BTOSports.com KTM's Justin Brayton was expected to do big things in Monster Energy Supercross in 2015, but he never got going due to a big crash before the season, and a variety of injuries after it—including a concussion that took him out of the final two rounds of Lucas Oil Pro Motocross.
About the only highlight of his first year with the team was making the finals at last year's Red Bull Straight Rhythm, ultimately finishing second to James Stewart. Brayton is now back and healthy, and hopes Straight Rhythm this year provides a springboard to a better 2016. We called him yesterday before he logged some laps on the KTM test track.
Racer X: Let's get an update on you here. Have you been back riding?
Justin Brayton: Basically, I got a concussion at Millville. Being a stubborn rider like most of us are, I tried to keep racing through it. I wasn't riding during the week. I still tried to race Washougal and Unadilla, and my headaches were just through the roof. I've never had such bad headaches. So I went to a specialist in Charlotte. Got some scans and went through that whole process, and they basically said four weeks of doing nothing. No real exercise—nothing that would elevate my heart rate. At that point, obviously I knew I had to take it pretty seriously, so I did, and didn't really do anything. Just kind of hung out with family and was kind of off the grid for a while. I had checkups throughout those four weeks, and then I got released to start riding bicycles and start training. I guess that was maybe a month or so ago, and then I started riding about two and a half weeks ago. Just kind of slowly got back into it. Today will be my fourth day on a supercross track.
The concussion thing—you weren't riding during the week. So is it one of those things where you don't realize how bad you're going to feel until you actually are in a moto, and then you're like, "Oh, wait, I'm in trouble"?
Yeah. You know the whole protocol of getting your heart rate up to a certain level; maybe on a bicycle or a rowing machine, it's different [than racing a motocross bike]. Actually, one of the weeks I did ride on a Thursday and I felt fine. I felt totally fine. And, actually, if you remember, Washougal was a mudder kind of first moto and I felt totally fine, but during a mud race you typically don't get your heart rate that high. During the practicing, I didn't get my heart rate as high as you do during a full-blown thirty-minute moto. So, second moto at Washougal, I was in a battle. It was inside the top ten. You're going harder than you normally probably would during a practice day. And I just instantly got this crazy headache. It's just really hard to replicate a race. It might be just five beats or eight beats heart-rate-wise more than what you are at practice, or when you did a test on a bicycle, and that can trigger it. I really learned a lot through it. I just had to not be so stubborn and really listen to my body.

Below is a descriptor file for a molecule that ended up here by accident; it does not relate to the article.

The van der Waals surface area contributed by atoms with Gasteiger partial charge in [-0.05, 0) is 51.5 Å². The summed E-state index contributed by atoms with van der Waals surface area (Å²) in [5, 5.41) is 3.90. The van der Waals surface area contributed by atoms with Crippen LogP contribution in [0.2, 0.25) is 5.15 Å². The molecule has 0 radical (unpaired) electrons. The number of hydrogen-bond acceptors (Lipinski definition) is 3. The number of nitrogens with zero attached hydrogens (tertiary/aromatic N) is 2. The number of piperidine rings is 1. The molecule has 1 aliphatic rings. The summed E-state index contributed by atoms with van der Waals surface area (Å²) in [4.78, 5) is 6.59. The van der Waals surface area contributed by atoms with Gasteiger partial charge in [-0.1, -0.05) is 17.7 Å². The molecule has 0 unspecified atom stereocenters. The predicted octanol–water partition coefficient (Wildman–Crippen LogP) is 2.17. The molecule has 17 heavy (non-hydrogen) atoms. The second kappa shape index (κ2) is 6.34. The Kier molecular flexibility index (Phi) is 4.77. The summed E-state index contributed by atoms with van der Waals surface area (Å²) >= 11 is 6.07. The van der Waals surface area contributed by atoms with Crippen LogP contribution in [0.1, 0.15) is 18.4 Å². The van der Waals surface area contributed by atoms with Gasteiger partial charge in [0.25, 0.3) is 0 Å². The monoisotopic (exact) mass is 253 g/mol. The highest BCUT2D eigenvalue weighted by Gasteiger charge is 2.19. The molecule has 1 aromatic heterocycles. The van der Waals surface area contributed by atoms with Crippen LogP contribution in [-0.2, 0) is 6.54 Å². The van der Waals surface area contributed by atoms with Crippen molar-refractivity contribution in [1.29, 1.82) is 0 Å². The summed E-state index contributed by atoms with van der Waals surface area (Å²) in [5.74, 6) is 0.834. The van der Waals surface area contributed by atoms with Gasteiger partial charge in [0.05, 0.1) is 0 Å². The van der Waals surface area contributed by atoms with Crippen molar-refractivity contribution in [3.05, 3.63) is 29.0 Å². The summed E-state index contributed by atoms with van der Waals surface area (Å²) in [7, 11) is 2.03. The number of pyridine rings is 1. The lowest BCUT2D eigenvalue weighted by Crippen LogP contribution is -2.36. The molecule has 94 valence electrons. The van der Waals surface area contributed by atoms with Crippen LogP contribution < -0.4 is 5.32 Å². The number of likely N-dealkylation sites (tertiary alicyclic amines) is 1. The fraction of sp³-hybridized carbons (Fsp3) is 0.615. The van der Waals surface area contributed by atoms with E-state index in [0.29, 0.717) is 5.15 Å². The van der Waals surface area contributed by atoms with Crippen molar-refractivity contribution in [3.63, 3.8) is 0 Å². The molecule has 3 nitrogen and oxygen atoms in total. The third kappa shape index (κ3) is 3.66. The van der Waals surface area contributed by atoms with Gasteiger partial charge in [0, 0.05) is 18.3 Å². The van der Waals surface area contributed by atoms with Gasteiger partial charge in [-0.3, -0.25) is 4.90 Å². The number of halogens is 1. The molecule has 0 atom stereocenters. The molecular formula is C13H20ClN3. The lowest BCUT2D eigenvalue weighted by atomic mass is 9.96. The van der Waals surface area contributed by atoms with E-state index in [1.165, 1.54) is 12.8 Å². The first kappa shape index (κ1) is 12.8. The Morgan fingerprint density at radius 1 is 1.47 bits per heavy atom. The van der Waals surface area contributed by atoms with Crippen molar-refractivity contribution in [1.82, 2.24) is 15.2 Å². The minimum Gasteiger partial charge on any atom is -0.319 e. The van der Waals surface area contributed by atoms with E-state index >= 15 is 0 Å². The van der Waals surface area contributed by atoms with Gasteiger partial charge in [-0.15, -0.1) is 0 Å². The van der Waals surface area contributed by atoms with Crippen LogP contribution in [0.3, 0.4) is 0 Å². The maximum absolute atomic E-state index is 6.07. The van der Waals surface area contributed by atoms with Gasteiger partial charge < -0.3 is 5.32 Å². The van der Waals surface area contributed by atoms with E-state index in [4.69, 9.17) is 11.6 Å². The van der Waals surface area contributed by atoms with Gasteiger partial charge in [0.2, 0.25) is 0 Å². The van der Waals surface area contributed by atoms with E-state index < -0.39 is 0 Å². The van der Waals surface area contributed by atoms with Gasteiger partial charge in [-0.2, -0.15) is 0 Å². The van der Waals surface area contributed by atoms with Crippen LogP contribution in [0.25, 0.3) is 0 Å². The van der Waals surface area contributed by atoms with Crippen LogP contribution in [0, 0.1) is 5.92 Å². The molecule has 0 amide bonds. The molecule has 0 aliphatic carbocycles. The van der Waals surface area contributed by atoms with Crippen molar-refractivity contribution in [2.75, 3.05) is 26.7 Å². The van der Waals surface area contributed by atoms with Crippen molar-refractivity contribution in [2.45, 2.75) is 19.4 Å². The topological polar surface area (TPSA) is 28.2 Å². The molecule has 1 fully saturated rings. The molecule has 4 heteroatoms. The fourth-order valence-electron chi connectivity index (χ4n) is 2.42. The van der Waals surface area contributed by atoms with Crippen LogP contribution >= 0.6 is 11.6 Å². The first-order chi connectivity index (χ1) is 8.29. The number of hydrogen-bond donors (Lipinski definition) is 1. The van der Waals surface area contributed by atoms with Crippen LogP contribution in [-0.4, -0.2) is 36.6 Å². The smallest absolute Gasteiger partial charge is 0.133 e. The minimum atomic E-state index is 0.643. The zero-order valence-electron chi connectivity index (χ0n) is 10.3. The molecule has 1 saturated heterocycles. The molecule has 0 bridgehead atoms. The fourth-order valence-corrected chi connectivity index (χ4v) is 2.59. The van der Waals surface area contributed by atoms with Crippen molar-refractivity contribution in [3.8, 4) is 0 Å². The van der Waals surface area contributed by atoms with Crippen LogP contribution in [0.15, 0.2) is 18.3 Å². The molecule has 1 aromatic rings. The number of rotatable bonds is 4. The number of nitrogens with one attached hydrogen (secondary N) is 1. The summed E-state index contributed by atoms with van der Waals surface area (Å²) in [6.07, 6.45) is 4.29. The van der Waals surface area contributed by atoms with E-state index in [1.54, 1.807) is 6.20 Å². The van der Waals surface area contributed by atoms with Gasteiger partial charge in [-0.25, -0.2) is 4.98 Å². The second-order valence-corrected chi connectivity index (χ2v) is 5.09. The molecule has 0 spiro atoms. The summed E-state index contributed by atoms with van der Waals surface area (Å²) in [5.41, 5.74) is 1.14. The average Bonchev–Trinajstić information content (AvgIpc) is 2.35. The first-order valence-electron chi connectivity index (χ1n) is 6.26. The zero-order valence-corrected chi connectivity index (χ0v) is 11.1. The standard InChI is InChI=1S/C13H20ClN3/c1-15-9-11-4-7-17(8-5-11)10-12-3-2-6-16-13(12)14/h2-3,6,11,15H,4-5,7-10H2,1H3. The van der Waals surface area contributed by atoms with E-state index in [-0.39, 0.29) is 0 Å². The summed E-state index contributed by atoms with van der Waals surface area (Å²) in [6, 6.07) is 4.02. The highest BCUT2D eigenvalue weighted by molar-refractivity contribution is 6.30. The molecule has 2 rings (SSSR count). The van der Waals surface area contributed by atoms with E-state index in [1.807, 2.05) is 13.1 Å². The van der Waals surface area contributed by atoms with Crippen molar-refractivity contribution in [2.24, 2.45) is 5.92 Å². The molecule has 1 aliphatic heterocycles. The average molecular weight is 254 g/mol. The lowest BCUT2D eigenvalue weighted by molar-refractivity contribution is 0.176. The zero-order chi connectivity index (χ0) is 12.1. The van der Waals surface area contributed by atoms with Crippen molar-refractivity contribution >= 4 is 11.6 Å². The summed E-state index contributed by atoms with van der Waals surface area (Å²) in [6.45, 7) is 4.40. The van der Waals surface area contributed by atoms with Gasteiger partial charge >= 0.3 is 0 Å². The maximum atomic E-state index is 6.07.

"I don't have a lot of years left, so it's motivating for me to do well and represent my sponsors well and achieve what I want to achieve in my career."
It would be obvious for someone on the sidelines to be like, "Dude, you have a concussion—just don’t race." It's not as simple as people probably think to actually know how you're going to react and feel.
It's really, really difficult, I think for everybody. I was still learning so much on it. As a rider, if you don't have a broken bone, or if you're just not feeling completely terrible, you show up and go race. I felt like I was totally normal until I got my heart rate up to where I would just have those crazy headaches, and that only happened in the motos. If I was sitting there talking to you, you would never know that I had a concussion. And that's the hardest part. Sometimes you can't physically feel it, and you feel like you can just go race and be fine. I felt totally fine until I was actually in the motos.
Let's move to Straight Rhythm. You made the finals last year. This is an event that might work out well for you again.
I really enjoyed this event last year. None of us really knew what to expect going there. I was so nervous driving to the event because I'm thinking, gnarly whoops, huge jumps. It was really quite the opposite. It was really fun. Technical jumps, but they were really, really safe. We could quad stuff and you could go big, but the consequence wasn't quite as big as I thought it was going to be, which is good because then it's just better racing and more fun for us. It's a little bit safer that way. I can't really recall anybody having a real big crash or really being too scared to do something. It was just a fun weekend and really good racing. I think when the riders are happy with the track like that, it brings out the best in all of us. We're just having a good time. I'm really looking forward to it. It's kind of right up my alley with doing some big jumps and being good in the whoops.